Bartolo Longo

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Blessed Bartolo Longo
Bartolo-Longo.jpg
Confessor; Apostle of the Rosary
Born (1841-02-10)February 10, 1841
Latiano near Brindisi, Puglia, Kingdom of the Two Sicilies
Died October 5, 1926(1926-10-05) (aged 85)
Pompei, Naples, Campania, Kingdom of Italy
Honored in
Roman Catholic Church
Beatified October 26, 1980, Rome by Pope John Paul II
Major shrine Basilica of Our Lady of the Most Holy Rosary of Pompei, Pompei, Naples, Italy
Feast October 5

Blessed Bartolo Longo (February 10, 1841 – October 5, 1926) was a self-described Satanist priest, who later repented and became a third order, lay Dominican, dedicating his life to the Virgin Mary. He was eventually awarded a papal knighthood.

Early years[edit]

Bartolo Longo was born into a wealthy family on February 10, 1841 in the small town of Latiano, near Brindisi, in southern Italy.[1] His parents were devout Roman Catholics. In 1851, Longo's father died and his mother remarried a lawyer. Despite Longo's stepfather wanting him to become a teacher, Longo was set on becoming a lawyer. In 1861, Longo succeeded in convincing his stepfather and was sent to the University of Naples to study law.[2]

In the 1860s, the Catholic Church in Italy found itself at odds with a strong nationalistic movement. General Giuseppe Garibaldi, who played a key role in Italian unification, saw the Pope as an antagonist to Italian nationalism and actively campaigned for the elimination of the papal office altogether.[3] The Catholic Church in Europe was also competing with a growing popularity in Spiritualism and Occultism.[4] Because of this, many students at the University of Naples took part in demonstrations against the pope, dabbled in witchcraft and consulted Neapolitan mediums.[4][5] Longo became involved with a movement that he claimed led him into a Satanist cult. After some study and several "spiritual" experiences Longo said that he was ordained as a satanic priest.[6]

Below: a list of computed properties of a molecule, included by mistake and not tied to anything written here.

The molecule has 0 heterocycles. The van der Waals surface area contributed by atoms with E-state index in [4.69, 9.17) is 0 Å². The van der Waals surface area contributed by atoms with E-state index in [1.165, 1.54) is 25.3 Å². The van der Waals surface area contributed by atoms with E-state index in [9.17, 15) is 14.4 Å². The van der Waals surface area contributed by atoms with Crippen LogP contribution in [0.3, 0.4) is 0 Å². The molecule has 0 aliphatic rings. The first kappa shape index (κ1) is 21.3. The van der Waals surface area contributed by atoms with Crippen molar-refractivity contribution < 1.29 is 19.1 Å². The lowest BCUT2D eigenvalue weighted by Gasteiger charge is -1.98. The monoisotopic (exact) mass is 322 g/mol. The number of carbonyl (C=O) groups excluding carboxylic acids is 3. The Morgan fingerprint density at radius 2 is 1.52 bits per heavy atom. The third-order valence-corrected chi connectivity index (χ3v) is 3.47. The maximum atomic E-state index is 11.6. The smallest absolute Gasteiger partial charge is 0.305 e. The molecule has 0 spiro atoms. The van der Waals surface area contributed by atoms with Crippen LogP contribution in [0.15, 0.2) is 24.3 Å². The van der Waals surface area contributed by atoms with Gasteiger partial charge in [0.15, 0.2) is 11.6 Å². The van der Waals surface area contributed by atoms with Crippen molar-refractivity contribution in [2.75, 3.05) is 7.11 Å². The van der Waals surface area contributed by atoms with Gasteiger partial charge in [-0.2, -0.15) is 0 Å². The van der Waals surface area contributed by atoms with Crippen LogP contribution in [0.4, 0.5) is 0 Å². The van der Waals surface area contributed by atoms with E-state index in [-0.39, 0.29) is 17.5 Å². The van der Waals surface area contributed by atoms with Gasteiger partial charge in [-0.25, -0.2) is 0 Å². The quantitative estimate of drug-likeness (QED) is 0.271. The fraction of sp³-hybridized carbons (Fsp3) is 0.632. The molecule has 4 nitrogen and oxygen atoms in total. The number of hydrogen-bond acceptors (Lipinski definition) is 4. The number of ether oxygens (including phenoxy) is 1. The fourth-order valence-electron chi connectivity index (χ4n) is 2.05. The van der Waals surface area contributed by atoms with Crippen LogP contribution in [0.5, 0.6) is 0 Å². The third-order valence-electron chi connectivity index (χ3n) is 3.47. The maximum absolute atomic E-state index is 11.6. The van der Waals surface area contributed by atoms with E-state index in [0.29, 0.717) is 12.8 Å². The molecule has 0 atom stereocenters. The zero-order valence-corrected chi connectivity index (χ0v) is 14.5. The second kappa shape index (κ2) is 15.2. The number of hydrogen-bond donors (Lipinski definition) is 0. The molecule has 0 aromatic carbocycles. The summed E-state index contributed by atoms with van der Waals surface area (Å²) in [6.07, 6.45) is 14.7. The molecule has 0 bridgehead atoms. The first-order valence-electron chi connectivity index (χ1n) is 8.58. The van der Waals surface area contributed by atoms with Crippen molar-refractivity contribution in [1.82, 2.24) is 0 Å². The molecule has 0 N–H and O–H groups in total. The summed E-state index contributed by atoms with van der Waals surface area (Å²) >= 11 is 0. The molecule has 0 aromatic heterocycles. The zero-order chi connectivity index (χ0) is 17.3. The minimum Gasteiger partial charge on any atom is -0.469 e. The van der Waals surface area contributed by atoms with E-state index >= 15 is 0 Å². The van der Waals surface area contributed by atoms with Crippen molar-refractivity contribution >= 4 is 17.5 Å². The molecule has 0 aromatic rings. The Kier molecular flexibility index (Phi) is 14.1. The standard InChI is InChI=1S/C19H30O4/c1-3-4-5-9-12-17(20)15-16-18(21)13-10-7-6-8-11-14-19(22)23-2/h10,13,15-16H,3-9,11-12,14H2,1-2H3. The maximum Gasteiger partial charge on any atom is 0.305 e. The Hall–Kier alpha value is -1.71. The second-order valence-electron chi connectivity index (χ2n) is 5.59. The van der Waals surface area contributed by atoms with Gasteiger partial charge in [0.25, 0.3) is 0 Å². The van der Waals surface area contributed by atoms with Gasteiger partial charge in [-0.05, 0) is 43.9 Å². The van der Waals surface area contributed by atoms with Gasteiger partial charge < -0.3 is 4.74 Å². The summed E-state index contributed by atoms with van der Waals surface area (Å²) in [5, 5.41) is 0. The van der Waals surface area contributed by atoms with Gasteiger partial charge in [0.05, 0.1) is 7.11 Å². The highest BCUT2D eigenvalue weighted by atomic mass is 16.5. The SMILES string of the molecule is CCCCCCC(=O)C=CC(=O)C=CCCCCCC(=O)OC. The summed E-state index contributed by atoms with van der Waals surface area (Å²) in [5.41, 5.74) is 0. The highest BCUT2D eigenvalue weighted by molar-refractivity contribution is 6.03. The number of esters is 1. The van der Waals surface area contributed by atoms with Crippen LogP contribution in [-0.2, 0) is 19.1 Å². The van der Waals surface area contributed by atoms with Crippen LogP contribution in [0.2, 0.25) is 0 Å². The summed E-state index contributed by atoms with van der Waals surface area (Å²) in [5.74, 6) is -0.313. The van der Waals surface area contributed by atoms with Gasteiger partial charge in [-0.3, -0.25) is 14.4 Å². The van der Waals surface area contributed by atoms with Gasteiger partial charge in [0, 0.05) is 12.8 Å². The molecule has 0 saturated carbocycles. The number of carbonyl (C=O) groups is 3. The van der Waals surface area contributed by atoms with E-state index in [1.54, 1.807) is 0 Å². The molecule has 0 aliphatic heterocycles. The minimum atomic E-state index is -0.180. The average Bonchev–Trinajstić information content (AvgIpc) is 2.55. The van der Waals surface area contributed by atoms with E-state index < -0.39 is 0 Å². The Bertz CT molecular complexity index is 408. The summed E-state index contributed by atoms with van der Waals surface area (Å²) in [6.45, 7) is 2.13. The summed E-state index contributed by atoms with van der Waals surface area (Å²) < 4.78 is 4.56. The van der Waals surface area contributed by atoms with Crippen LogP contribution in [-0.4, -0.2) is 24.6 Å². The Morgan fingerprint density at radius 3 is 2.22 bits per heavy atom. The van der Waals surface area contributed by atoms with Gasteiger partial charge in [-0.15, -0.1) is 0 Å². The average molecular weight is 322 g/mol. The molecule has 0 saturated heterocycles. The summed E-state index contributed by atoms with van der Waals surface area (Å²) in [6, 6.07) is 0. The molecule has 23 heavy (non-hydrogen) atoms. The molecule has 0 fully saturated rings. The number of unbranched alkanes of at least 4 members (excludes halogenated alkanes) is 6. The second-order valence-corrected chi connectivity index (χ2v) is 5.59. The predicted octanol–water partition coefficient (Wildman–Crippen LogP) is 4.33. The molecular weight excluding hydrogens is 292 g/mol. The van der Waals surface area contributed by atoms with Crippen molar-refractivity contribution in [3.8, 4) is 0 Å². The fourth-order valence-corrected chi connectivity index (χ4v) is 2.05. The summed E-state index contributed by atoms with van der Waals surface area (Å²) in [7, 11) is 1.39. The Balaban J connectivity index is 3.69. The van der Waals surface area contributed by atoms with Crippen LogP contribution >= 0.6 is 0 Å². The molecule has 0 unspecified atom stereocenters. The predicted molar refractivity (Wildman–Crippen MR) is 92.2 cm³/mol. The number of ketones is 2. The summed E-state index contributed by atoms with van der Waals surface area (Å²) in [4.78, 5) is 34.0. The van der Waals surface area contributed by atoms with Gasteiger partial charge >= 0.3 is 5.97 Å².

Conversion[edit]

Bartolo Longo at age 22

In the following years, Longo's life became one of "depression, nervousness, and confusion".[6] Bothered by paranoia and anxiety, he turned to a hometown friend, Vincenzo Pepe, for guidance. It was Pepe who convinced him, in Longo's account, to abandon Satanism and introduced him to the Dominican Father Alberto Radente who led him to a devotion to the rosary. On October 7, 1871 Longo became a Dominican tertiary and took the name “Rosario”. Around this time, he reportedly visited a séance and held up a rosary, declaring, “I renounce spiritualism because it is nothing but a maze of error and falsehood.” He also came to know some Franciscans with whom he helped the poor and incurably ill for two years. Bartolo also kept up his law practice, which took him to the nearby village of Pompei.[5] He went to Pompei to take care of the affairs of Countess Marianna Farnararo De Fusco.[1]